Pleasing God by describing him

James McGrath has a post up in which he tries to briefly explain what Christianity means to him. I doubt it'll get him a rapture-pass on the 21st, when the Campingites are due to blast off (or perhaps drift up) into the stratosphere, but I'd be prepared to mumble a quiet 'amen' - especially to the two "I suspect" statements below.
...I suspect that one reason why, as human beings, we have historically focused so much attention on trying to please God by describing him accurately is that, however difficult that may be to do, it is still less demanding of us than loving our enemies, feeding the hungry, and setting the captives free... I suspect that it may be more Christian to actually follow in practice a Jesus we do not completely understand, than to get as close as possible to understanding a Jesus we don't really follow. 
James is currently going through mythicist Earl Doherty's Jesus: Neither God nor Man and subjecting it to a scholarly once-over. I'm not aware that this has been done before (excluding, of course, the ravings of knee-jerk apologists), so it's worth keeping tabs on.

Saturday, 7 May 2011

Camping it up in Auckland

It's not just crazy Americans who have joined the not-so-happy campers predicting a May 21 Judgment Day, as mentioned in the previous blog entry. Lo, local zombie fundamentalists are putting up a Kiwi version of the Camping billboards in New Zealand cities too.

(Though, to be a bit pedantic, it isn't really a Kiwi billboard if they're spelling it as 'judgment' instead of 'judgement'.)

So what happens when May 22 dawns? Disillusionment, backpedaling or a creative reinterpretation?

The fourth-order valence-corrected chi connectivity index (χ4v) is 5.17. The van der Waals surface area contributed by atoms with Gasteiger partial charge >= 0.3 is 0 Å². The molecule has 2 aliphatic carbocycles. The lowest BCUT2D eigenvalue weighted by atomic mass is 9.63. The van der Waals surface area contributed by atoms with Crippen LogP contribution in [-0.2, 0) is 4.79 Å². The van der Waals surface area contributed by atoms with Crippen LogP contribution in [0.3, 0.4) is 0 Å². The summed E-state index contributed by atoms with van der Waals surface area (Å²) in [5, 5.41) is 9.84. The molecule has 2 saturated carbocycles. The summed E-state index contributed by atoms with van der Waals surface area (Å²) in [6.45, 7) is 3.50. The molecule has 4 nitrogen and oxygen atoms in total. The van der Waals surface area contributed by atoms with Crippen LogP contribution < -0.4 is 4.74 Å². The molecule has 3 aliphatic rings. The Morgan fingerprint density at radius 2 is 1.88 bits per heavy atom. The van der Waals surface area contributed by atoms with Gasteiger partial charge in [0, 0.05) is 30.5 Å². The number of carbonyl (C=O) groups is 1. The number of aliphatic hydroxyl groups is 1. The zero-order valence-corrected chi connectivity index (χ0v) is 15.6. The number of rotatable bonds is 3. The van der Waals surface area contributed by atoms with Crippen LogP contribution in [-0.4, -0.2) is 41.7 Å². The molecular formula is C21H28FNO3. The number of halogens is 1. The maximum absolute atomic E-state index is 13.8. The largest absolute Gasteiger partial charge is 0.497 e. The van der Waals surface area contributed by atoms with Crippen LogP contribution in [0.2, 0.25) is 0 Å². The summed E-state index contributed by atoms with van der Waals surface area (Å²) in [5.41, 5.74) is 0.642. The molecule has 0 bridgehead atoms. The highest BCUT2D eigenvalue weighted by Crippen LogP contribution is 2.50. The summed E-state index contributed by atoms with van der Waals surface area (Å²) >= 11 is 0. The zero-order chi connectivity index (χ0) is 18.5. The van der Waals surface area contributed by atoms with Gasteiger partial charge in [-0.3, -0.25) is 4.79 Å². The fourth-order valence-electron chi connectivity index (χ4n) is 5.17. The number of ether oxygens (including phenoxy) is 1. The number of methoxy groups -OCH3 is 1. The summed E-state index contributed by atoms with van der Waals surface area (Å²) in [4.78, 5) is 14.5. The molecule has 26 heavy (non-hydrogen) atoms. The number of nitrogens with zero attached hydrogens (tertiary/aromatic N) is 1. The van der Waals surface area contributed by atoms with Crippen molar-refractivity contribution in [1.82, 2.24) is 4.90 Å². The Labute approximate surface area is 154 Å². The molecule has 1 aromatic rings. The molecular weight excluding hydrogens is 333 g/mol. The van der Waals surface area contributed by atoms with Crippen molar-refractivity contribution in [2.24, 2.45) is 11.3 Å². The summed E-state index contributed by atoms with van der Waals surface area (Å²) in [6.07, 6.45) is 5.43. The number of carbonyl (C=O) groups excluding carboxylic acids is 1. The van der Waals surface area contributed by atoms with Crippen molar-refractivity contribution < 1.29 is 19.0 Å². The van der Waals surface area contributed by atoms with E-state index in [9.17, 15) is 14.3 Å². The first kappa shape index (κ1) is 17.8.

Will Camping admit to being a gormless jerk?

Will the billboards disappear the night before?

Will Family Radio splutter out static then disappear off the airwaves?

I daresay that's hoping for too much.

Camping it up on the 21st

In two weeks time it'll be all over, according to Family Radio's Harold Camping.

Two weeks. I won't need to send my sister a birthday card for the 26th.

"Seven billion people are facing their death!" I guess that's what they call 'the good news."
Camping groupie with billboard
May 21 believers say the Bible contains clues that brook no argument. God tells Noah the world will end in seven days; the Bible also equates a day to 1,000 years. They set the date of the flood at 4990 B.C. So, adding 7,000 years and considering the missing year “0” produces the year 2011. Translating a biblical reference to a month and day, from the Hebrew calendar to the Gregorian, results in May 21... The gathering up of saved souls will begin, followed by five months of chaos and tribulation that will serve as a spiritual going-out-of-business sale, Camping teaches. It will culminate with the end of the world on Oct. 21.
Well, there you have it. As the billboard says, "The Bible Guarantees It."  Who could fight logic like that?

Friday, 6 May 2011

Mighty Martin

No it's not the Mighty Thor, firmly clasping his manly hammer, but Brother Martin. Just when you thought CPH (Concordia Publishing House) had crashed through the floorboards at the House of Crass and couldn't fall any further.